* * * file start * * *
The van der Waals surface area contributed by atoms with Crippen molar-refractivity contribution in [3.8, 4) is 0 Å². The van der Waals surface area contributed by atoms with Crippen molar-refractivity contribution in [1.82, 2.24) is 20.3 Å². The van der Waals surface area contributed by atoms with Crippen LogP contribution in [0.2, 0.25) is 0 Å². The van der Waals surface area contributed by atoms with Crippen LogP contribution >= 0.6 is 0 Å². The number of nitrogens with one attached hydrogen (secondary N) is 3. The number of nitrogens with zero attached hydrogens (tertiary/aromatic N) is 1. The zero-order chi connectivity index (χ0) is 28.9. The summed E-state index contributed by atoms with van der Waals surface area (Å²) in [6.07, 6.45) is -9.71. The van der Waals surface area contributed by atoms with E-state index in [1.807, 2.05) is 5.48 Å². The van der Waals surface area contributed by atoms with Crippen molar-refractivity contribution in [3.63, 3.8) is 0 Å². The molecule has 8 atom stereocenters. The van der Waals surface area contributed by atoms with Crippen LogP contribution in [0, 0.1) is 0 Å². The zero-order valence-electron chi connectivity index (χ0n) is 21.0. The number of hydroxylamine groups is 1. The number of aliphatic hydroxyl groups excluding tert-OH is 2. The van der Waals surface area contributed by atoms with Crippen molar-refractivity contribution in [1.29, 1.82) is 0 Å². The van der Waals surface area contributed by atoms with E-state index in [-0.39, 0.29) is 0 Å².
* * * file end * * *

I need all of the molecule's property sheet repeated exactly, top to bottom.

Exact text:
The van der Waals surface area contributed by atoms with Crippen molar-refractivity contribution in [3.8, 4) is 0 Å². The van der Waals surface area contributed by atoms with Crippen molar-refractivity contribution in [1.82, 2.24) is 20.3 Å². The van der Waals surface area contributed by atoms with Crippen LogP contribution in [0.2, 0.25) is 0 Å². The van der Waals surface area contributed by atoms with Crippen LogP contribution >= 0.6 is 0 Å². The number of nitrogens with one attached hydrogen (secondary N) is 3. The number of nitrogens with zero attached hydrogens (tertiary/aromatic N) is 1. The zero-order chi connectivity index (χ0) is 28.9. The summed E-state index contributed by atoms with van der Waals surface area (Å²) in [6.07, 6.45) is -9.71. The van der Waals surface area contributed by atoms with E-state index in [1.807, 2.05) is 5.48 Å². The van der Waals surface area contributed by atoms with Crippen molar-refractivity contribution in [3.63, 3.8) is 0 Å². The molecule has 8 atom stereocenters. The van der Waals surface area contributed by atoms with Crippen LogP contribution in [0, 0.1) is 0 Å². The zero-order valence-electron chi connectivity index (χ0n) is 21.0. The number of hydroxylamine groups is 1. The number of aliphatic hydroxyl groups excluding tert-OH is 2. The van der Waals surface area contributed by atoms with Crippen molar-refractivity contribution in [1.29, 1.82) is 0 Å². The van der Waals surface area contributed by atoms with E-state index in [-0.39, 0.29) is 0 Å².